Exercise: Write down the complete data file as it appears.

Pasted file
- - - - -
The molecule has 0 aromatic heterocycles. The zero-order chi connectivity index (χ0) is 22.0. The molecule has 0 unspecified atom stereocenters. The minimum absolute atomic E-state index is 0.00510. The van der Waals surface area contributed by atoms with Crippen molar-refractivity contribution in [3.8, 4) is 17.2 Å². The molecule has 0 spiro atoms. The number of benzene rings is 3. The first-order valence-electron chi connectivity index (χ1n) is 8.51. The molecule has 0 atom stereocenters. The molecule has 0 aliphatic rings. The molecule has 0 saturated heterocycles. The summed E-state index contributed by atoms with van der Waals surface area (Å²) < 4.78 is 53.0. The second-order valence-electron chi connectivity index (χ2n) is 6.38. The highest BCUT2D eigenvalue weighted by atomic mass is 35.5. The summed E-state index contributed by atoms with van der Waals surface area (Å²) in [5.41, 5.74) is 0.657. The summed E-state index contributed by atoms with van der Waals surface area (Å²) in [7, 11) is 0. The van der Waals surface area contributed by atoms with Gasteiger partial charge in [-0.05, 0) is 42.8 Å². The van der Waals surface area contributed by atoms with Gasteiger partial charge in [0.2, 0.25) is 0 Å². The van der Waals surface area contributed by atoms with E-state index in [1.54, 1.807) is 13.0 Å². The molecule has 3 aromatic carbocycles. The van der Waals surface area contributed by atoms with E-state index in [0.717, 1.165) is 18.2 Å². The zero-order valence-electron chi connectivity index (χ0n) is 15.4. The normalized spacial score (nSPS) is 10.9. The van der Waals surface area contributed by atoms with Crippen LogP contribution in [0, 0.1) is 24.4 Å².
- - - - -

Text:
The molecule has 0 aromatic heterocycles. The zero-order chi connectivity index (χ0) is 22.0. The molecule has 0 unspecified atom stereocenters. The minimum absolute atomic E-state index is 0.00510. The van der Waals surface area contributed by atoms with Crippen molar-refractivity contribution in [3.8, 4) is 17.2 Å². The molecule has 0 spiro atoms. The number of benzene rings is 3. The first-order valence-electron chi connectivity index (χ1n) is 8.51. The molecule has 0 atom stereocenters. The molecule has 0 aliphatic rings. The molecule has 0 saturated heterocycles. The summed E-state index contributed by atoms with van der Waals surface area (Å²) < 4.78 is 53.0. The second-order valence-electron chi connectivity index (χ2n) is 6.38. The highest BCUT2D eigenvalue weighted by atomic mass is 35.5. The summed E-state index contributed by atoms with van der Waals surface area (Å²) in [5.41, 5.74) is 0.657. The summed E-state index contributed by atoms with van der Waals surface area (Å²) in [7, 11) is 0. The van der Waals surface area contributed by atoms with Gasteiger partial charge in [-0.05, 0) is 42.8 Å². The van der Waals surface area contributed by atoms with Gasteiger partial charge in [0.2, 0.25) is 0 Å². The van der Waals surface area contributed by atoms with E-state index in [1.54, 1.807) is 13.0 Å². The molecule has 3 aromatic carbocycles. The van der Waals surface area contributed by atoms with E-state index in [0.717, 1.165) is 18.2 Å². The zero-order valence-electron chi connectivity index (χ0n) is 15.4. The normalized spacial score (nSPS) is 10.9. The van der Waals surface area contributed by atoms with Crippen LogP contribution in [0, 0.1) is 24.4 Å².